Tuesday, April 13th, 2010

How to Apply Blush

Applying blush at first can be tricky, but it’s all about being patient and using the right tools. You want to make sure you’re using the right blush brush — preferably, you want a brush that’s dense enough to pick up color but still fluffy enough to deposit it softly. You may also want a buffing brush on standby for any mistakes!

Powder Blush

  • Step 1. Finish prepping the skin and let all products sink in/dry. Whether you’re just wearing moisturizer, tinted moisturizer, or foundation, you want all these products to be applied before you to get to blush. (Though, you can always switch it up and wear an intense blusher before foundation–but after moisturizer–and then lightly apply foundation on top!)
  • Step 2. Taking a slightly fluffy, dense brush, gently tap it into your blush compact. I usually do three or four taps and then a sweep.
  • Step 3. SMILE LIKE YOU JUST WON A BAJILLION DOLLARS! The easiest way to find the apples of your cheeks is to smile really big–you’ll see them pop out at you as compared to when your face is relaxed.
  • Step 4. Gently tap the blush brush onto the apples of your cheek, starting from the roundest portion and tapping lightly upwards and towards your temple.
  • Step 5. Do a sweep–like a Nike “swoosh”–from the apple to the temple to diffuse and blend the color together.
  • Step 6. If it’s not intense enough, rinse and repeat. If it’s too bright, you can either lightly sweep upwards with your blush brush or use a buffing brush to buff some of the color out. You can also layer translucent or colored loose powder on top to help soften the color (and this will also help to set your makeup).

Cream blush how-to… Continue reading →

Thursday, April 8th, 2010

Blush 101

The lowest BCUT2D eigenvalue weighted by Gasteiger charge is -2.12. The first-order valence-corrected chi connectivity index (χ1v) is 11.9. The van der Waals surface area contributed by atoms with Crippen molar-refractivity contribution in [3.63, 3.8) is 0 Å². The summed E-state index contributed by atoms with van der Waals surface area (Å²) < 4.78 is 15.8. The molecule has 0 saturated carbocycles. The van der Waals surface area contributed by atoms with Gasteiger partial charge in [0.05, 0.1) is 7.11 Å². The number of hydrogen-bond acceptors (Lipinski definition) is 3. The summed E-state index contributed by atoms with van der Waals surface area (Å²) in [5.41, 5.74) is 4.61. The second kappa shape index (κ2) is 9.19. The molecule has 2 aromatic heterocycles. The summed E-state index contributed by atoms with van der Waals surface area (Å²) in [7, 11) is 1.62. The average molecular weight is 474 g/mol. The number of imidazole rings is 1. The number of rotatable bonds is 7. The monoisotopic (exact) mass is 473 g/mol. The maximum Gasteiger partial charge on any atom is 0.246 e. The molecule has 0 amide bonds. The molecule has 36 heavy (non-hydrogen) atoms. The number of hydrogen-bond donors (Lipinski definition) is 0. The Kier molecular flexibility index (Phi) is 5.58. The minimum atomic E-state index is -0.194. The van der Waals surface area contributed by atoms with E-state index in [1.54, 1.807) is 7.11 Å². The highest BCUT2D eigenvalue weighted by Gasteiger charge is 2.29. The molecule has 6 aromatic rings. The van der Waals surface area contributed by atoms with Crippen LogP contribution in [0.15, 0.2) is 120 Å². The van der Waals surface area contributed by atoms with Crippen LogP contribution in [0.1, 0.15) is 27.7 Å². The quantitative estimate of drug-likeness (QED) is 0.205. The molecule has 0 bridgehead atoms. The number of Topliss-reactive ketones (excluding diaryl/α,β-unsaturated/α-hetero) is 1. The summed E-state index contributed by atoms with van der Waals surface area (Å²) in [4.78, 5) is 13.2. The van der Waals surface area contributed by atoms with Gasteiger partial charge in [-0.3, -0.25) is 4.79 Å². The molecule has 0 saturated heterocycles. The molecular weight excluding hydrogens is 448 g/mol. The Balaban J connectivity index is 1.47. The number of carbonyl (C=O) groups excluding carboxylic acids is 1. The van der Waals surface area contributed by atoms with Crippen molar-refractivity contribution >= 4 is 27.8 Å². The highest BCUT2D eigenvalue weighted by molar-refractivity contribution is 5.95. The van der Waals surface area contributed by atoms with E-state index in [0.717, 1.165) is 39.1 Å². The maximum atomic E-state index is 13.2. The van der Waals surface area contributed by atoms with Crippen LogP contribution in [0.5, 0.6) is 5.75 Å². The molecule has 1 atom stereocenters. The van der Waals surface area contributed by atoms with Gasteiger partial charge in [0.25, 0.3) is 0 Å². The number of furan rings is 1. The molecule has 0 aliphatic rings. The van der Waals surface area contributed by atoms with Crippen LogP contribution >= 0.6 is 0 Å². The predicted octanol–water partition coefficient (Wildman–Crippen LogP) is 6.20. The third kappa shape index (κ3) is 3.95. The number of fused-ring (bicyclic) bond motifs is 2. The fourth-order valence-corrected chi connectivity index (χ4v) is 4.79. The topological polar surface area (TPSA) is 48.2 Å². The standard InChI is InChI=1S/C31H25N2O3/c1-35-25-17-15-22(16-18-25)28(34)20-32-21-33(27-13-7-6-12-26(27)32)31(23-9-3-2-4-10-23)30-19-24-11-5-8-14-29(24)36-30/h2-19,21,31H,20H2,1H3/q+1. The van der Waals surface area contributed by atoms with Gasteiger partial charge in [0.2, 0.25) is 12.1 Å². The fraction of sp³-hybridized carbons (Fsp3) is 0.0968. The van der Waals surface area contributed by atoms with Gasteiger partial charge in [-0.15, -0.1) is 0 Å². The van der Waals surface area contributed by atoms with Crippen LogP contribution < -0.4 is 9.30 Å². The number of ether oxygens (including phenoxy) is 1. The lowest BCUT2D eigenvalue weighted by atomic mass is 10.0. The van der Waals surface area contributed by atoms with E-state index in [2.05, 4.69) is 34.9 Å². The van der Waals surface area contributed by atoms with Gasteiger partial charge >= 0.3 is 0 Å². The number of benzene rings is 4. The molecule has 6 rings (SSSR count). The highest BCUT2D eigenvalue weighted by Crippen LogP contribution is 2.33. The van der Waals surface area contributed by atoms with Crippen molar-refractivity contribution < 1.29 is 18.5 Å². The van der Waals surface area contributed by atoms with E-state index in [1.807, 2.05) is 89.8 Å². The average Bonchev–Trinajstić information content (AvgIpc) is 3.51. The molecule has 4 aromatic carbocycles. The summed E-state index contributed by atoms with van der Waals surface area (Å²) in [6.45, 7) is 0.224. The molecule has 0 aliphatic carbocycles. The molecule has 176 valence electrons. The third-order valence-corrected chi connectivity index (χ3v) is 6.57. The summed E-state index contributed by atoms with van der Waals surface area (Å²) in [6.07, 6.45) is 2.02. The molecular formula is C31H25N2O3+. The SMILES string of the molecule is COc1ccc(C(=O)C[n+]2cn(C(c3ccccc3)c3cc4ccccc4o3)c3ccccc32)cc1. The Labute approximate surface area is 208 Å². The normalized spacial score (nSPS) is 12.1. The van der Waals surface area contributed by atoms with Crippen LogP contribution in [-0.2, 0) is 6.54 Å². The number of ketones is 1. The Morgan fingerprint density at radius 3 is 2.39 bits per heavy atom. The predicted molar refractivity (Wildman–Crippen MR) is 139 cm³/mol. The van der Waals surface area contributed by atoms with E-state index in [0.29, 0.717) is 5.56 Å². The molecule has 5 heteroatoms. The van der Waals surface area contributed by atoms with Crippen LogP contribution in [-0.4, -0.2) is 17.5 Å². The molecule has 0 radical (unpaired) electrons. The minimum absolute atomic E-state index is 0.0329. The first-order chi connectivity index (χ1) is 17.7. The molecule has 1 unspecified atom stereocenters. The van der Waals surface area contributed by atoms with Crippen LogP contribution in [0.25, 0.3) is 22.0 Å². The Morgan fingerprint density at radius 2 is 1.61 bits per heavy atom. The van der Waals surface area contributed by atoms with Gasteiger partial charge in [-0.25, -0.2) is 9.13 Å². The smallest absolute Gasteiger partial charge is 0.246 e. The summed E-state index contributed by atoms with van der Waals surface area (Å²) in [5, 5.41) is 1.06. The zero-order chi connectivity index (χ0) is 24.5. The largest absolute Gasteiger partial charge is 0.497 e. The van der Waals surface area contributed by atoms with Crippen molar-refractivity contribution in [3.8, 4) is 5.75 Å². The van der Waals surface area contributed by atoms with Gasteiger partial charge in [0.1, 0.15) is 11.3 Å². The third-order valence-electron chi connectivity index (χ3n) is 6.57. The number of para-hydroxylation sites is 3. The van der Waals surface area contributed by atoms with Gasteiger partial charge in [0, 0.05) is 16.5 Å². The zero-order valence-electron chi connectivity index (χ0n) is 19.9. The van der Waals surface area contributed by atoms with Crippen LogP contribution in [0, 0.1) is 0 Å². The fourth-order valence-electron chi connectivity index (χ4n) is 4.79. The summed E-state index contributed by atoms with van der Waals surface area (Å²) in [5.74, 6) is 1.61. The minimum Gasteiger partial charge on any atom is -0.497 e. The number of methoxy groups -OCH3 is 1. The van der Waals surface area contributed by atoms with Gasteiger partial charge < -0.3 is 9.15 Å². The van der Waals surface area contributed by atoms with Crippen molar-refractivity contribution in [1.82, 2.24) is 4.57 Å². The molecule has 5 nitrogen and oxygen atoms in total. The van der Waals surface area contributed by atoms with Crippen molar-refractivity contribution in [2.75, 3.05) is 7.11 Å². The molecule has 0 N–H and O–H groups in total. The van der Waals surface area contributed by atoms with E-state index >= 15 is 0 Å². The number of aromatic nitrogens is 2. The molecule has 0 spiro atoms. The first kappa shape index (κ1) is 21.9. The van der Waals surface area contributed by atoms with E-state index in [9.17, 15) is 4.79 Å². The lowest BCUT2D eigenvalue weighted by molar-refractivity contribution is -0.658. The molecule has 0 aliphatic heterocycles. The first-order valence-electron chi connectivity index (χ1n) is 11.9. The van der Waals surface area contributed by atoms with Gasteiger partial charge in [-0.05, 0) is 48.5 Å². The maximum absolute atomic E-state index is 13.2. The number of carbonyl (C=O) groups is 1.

Beauty Lessons: Blush Brushes

For a softer look, consider using a fluffier brush that’s not as dense as the traditional blush brush. I recommend using stippling brushes, like Sephora’s #44 Professional Stippling Brush ($35), MAC 187 Duo Fibre Face Brush ($42), or Make Up For Ever HD #55N Blush Brush ($39). Stippling brushes deposit color more evenly while allowing you to build up color slowly.

For a brighter look, consider dense, tapered brushes. The tapered edge allows you to deposit color with precision, which will help get you that brighter, more noticeable pop of color right on the apples of the cheeks. I recommend angled brushes like Sephora #42 Natural Slant Brush ($32), Benefit’s Slant Brush ($20), Laura Mercier Angled Cheek Contour Brush ($45), and MAC 168 Large Angled Contour Brush ($32).

For everyday usage, consider dense, domed brushes with some fluff to it. A fluffier brush will allow you to blend and deposit color more evenly and softly without going too heavy, but the density will still allow you to pack on color should you choose to. The dome shape works nicely to give cheeks color without being too concentrated on the apples, so it can blend outward and look natural. I recommend Bobbi Brown Blush Brush ($50), Eco Tools Blush Brush ($9), MAC 116 Blush Brush ($32), and NARS Blush Brush ($46).

For mistakes, use a dense, buffing/kabuki brush in soft, small circles to diffuse the color and blend out harsh edges. Some top buffing brushes include NARS Botan Brush ($75), MAC 182 Buffer Brush ($45), and Eco Tools Kabuki Brush ($9).

What’s your favorite blush brush?

Monday, March 9th, 2009